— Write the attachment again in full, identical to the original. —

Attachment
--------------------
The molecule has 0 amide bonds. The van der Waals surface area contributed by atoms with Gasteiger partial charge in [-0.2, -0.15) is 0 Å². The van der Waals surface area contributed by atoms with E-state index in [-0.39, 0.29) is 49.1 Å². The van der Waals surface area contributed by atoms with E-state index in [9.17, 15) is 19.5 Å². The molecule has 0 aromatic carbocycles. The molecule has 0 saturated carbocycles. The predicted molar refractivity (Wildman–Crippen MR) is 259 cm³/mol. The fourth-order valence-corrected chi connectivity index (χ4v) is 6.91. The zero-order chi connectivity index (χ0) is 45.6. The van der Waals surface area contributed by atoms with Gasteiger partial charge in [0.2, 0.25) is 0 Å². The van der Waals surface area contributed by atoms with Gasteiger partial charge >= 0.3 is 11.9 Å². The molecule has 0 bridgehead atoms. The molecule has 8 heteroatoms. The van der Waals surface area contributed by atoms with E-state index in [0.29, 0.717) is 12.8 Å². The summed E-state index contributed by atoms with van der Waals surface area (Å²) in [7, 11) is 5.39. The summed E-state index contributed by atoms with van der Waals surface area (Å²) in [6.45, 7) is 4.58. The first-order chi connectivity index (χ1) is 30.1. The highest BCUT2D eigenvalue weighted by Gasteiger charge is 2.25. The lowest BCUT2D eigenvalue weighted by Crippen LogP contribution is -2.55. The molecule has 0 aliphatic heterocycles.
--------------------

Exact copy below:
The molecule has 0 amide bonds. The van der Waals surface area contributed by atoms with Gasteiger partial charge in [-0.2, -0.15) is 0 Å². The van der Waals surface area contributed by atoms with E-state index in [-0.39, 0.29) is 49.1 Å². The van der Waals surface area contributed by atoms with E-state index in [9.17, 15) is 19.5 Å². The molecule has 0 aromatic carbocycles. The molecule has 0 saturated carbocycles. The predicted molar refractivity (Wildman–Crippen MR) is 259 cm³/mol. The fourth-order valence-corrected chi connectivity index (χ4v) is 6.91. The zero-order chi connectivity index (χ0) is 45.6. The van der Waals surface area contributed by atoms with Gasteiger partial charge in [0.2, 0.25) is 0 Å². The van der Waals surface area contributed by atoms with Gasteiger partial charge >= 0.3 is 11.9 Å². The molecule has 0 bridgehead atoms. The molecule has 8 heteroatoms. The van der Waals surface area contributed by atoms with E-state index in [0.29, 0.717) is 12.8 Å². The summed E-state index contributed by atoms with van der Waals surface area (Å²) in [7, 11) is 5.39. The summed E-state index contributed by atoms with van der Waals surface area (Å²) in [6.45, 7) is 4.58. The first-order chi connectivity index (χ1) is 30.1. The highest BCUT2D eigenvalue weighted by Gasteiger charge is 2.25. The lowest BCUT2D eigenvalue weighted by Crippen LogP contribution is -2.55. The molecule has 0 aliphatic heterocycles.